"EVER get the feeling you've been cheated?”
The last bitter lines sneered out over the audience by 'the once' Johnny Rotten to San Francisco's Winterland as the original Sex Pistols (minus Matlock, plus Sid) imploded on January 14th, 1978.
Those words must have come back to haunt those who queued up unsuccessfully for “the now” John Lydon to sign his second, no less, autobiography at Liverpool One's Waterstones, over 36 years on.
One of them, Pauline, from Litherland, said: "I'm gobsmacked. He's done a runner. Literally!”
To make it worse, Pauline had also travelled to Manchester the day before for a signing of Anger Is An Energy but had drawn a blank.
She wailed: "It was mayhem, we queued but couldn't get anywhere near him.”
To be fair to the man - who, perhaps understandably for any sensible human being, really did do a runner from Ant and Dec, The Jungle and I'm A Celebrity - he was on a tight schedule for the Liverpool signing.
He'd spent four hours scribbling for the Mancs the night before and as the prestigious opening Q and A for the annual Chester Literature Festival beckoned, in the Pool he bailed out early again.
As the lady from Waterstones explained: "John had signed quite a few books in Liverpool but said he needed a break. He just didn't come back.”
Hey, that's rock'n'roll for yer, baby.
We were duly standing next to their promotional book stall in Chester Town Hall's Assembly Rooms at the aforesaid Q and A a few hours later.
This time it was a long-sold-out tickets-only bash and there was a palpable excitement in the air.
This is because, for many, Lydon really is, to use those much abused cliches (eek!), a true hero and national treasure combined.
Of so-called ordinary working class English/Irish stock, blighted by meningitis which destroyed much of his childhood, he's become a beloved statesman for contemporary British culture, despite being two years off his 60th birthday and a long time resident of LA.
As the Liverpudlians who made the short journey here testified (mostly middle-aged men with a fair sprinkling of ladies) - it was very difficult to imagine them fannying around doing their thang to DJ Norman's tunes at Eric's during the Pistols' 70s heyday.
The No Future generation has grown up to become mostly sober and polite.
This image was thrown aside, though, as the great man strode across the stage - fashionably overdue - to meet his inquisitor for the night, veteran rock journalist Mark Ellen and to be greeted by a great roar and standing ovation before he'd even opened his big Cockney gob.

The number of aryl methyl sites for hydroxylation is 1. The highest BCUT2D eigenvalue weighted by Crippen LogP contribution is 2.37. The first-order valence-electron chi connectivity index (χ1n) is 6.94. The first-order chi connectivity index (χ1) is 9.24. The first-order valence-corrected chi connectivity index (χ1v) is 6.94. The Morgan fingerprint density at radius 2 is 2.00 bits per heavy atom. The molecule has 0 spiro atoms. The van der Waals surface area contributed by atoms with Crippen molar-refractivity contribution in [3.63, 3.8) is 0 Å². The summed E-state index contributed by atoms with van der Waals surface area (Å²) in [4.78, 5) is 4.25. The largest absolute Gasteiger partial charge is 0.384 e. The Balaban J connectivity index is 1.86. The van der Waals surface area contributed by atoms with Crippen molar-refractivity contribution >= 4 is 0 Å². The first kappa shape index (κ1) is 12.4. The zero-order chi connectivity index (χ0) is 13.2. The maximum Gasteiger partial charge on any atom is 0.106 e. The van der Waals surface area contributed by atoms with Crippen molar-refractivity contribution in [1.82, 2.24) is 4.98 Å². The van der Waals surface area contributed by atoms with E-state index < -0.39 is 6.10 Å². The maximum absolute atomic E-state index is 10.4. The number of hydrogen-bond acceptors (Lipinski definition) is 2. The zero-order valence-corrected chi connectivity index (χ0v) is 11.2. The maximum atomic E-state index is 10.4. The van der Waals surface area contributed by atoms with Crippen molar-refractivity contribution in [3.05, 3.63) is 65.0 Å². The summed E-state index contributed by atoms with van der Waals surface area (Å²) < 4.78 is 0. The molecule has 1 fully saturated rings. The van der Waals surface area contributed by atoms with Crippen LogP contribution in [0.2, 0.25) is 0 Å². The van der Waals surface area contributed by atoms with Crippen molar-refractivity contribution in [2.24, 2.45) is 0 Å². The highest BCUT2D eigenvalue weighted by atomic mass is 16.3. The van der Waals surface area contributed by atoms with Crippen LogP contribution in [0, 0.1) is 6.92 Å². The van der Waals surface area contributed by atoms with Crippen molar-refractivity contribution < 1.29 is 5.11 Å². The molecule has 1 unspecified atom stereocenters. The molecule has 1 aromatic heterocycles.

"Allo! My name's John. Sorry I'm late, I've 'ad diarrhoea," was his apologetic - and typically inappropriate - introduction to such a cultural event.
Dressed in red, white and black brogue brothel creepers, plus a flamboyant crabs-and-cocktail-glass embroidered, button-up cardie, what followed from Lydon was a highly entertaining, often hilarious, deconstruction of his life, prompted by on-screen pics and questions from both Ellen and a delighted, awe-full audience.
We discovered his loves: His family, wife Nora and Ken Dodd ("my mum bought me one of the Diddymen when I was kid”).
Secrets: Another Sex Pistols reunion ("it's not happening - it's the land that time forgot."); Sid Vicious ("he was a big Leo Sayer fan - he even had his hair permed like him.”); Pink Floyd ("I know I wore T shirt saying I hated them - but I didn't really."); Paul McCartney ("Me and Nora were stuck in a cab, near Harrods, and Macca and Linda came running over shouting 'who-hoo, Johnny!' I just wound me window up.”
His hates: Awkward bondage trousers ("Vivienne Westwood had no consideration for men's digits"), Sid Vicious's mum ("a fucking wicked c***”) and formative PIL bandmates Keith Levine and Jah Wobble ("arseholes, jealous fuckers”).
Fashionista Westwood, indeed, came in for extra vitriol, especially after claiming in her very own, recently published, autobiography that she came up with the song Anarchy In The UK, the Pistols' trademark and possibly one of the most incendiary songs in rock history.
A couple of days earlier, the BBC's twee Breakfast team had giggled nervously as they timidly brought this up with a tigerish Lydon, aware that they were live on air.
"Rancid old bag!" he growled, as a nation chortled. "She should stick to making posh frocks for Ascot.”
Fast forward to Chester and your man at Confidential added fuel to the argument with one of the last questions of the night: "As a voracious reader, had Mr Lydon seen the latest edition of Private Eye and the suggestion that Westwood's sloppily put together autobiography potentially featured not one, but two, expensive libel cock-ups?”
The dismissive, but obviously intrigued, man of the people replied: "I stopped reading Private Eye a long time ago. But people like her always get found out in the end.
“And," he added, pointing at yours truly. "If you buy my wonderful book you will find one that is libel-free, unlike Vivienne Westwood’s.”
And with that, clutching his bottle of liquor and escorted by faithful minder Rambo, he left the stage to monumental applause, only to add that given his "botty-plop" problems he would give a truncated hour- long signing session immediately afterwards.
So we did what he ordered and bought the book.
But the ominous plops and the huge queue meant that it went unsigned.
I hope that gives you some consolation, Pauline from Litherland.
Main masthead image, with thanks to Sakura Rose
11 comments so far, continue the conversation, write a comment.
Great drawing, love the mini Stonehenge.Read more
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Naked under a TURTLESHELL!!! What happened to the TURTLE???Read more